Combining sex, crime, and outrage, the widow of Ephesus story has been at the sweet spot of communicative attention for at least two millennia. The widow of Ephesus mourned her husband in continual vigil at his grave. One day, she encountered there a soldier. He had been given responsibility for guarding the dead bodies of criminals hanging crucified. The widow and the soldier fell in love. They began having sex in her husband’s sepulcher. While the soldier was engaged with the widow, someone stole a criminal’s body from a cross. The soldier faced charges of neglect of duty. The widow rescued the soldier by having her husband’s body raised on the cross to replace the lost body of the criminal. Like rape and poisoning on a college campus, this sort of story makes news.

Among fables attributed to Phaedrus from about two millennia ago, the widow of Ephesus story warned of the madness of carnal passion. The Phaedrus retelling described the soldier falling madly in love after a glimpse of the widow within her husband’s sepulcher:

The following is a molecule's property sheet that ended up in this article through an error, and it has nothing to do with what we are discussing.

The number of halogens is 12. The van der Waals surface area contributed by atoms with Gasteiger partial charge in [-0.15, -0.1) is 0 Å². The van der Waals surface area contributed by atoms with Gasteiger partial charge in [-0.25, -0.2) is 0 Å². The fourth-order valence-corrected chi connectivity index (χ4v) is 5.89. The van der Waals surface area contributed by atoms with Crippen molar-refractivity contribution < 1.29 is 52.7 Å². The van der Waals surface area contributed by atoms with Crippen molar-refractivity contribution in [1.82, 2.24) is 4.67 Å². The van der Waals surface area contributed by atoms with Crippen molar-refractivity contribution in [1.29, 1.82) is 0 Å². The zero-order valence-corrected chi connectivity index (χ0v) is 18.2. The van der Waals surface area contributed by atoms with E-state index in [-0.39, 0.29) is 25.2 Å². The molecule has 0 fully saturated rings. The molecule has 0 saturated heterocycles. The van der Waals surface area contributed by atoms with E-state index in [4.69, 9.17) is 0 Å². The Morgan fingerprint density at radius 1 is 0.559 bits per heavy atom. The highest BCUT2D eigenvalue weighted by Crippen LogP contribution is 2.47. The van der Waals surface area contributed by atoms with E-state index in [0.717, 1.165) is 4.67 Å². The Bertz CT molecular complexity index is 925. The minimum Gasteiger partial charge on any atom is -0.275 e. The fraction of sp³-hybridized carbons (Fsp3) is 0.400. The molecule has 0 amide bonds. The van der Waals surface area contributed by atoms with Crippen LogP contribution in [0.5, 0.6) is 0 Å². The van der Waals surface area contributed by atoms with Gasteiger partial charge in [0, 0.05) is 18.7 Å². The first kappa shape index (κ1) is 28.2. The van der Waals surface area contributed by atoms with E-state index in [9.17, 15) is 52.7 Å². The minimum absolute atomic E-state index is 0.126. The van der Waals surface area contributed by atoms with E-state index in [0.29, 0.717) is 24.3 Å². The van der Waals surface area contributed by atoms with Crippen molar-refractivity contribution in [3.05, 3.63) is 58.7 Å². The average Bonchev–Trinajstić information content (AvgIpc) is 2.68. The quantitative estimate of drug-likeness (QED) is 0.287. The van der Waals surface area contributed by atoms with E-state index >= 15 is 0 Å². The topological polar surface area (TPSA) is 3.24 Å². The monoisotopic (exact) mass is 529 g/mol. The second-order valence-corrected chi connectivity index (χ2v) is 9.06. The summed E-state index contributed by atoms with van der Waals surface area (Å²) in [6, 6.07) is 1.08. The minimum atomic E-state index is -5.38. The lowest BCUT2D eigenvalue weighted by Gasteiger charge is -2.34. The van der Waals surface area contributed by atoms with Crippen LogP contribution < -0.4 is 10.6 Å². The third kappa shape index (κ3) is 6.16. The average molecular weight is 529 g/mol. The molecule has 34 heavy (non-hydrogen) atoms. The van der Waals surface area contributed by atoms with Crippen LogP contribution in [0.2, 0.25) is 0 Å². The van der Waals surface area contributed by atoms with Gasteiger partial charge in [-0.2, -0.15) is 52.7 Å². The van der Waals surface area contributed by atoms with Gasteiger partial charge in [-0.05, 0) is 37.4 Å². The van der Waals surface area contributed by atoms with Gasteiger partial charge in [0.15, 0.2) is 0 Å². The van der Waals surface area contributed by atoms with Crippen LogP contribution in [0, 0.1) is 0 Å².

The soldier espied through the slightly open
Door a lady, a dream of loveliness.
Immediately, the man became madly enamored,
Possessed by a passion impossible to control. [1]

When the soldier found a criminal’s body missing, he was fearful and despondent. The widow, his lover, responded calmly and dispassionately:

And this paragon of wives said, “There’s one way
To save you. Don’t be afraid.” And she gave him
Her husband’s corpse to hoist on the cross,
So rescuing him from the penalty due for his default.

The fable of the widow of Ephesus ends with an epimythium describing moral disorder:

Thus dishonor usurped the place of righteous praise. [2]

Rather than continuing her praiseworthy grieving for her husband, the widow of Ephesus entered a dishonorable relationship with the soldier and treated her husband’s body dishonorably.

In Lamentationes Matheoluli, a thirteenth-century masterpiece of men’s sexed protest, Matheolus’s anger at his abusive wife strongly colored his retelling of the widow of Ephesus story. In Matheolus’s version, a knight merely offered the widow words of consolation within the philosophical tradition of consolation.[3] After the criminal’s body had been stolen, the widow propositioned the desperate knight. She offered to rescue him in exchange for his promising to marry her. The knight agreed. The widow then dragged her husband’s corpse from the grave and hung it on the cross. When the knight pointed out that her husband’s head lacked the two wounds that were on the criminal’s head, the wife bashed her husband’s head to create similar wounds. The knight, outraged, reneged on his promise to marry the widow. He declared: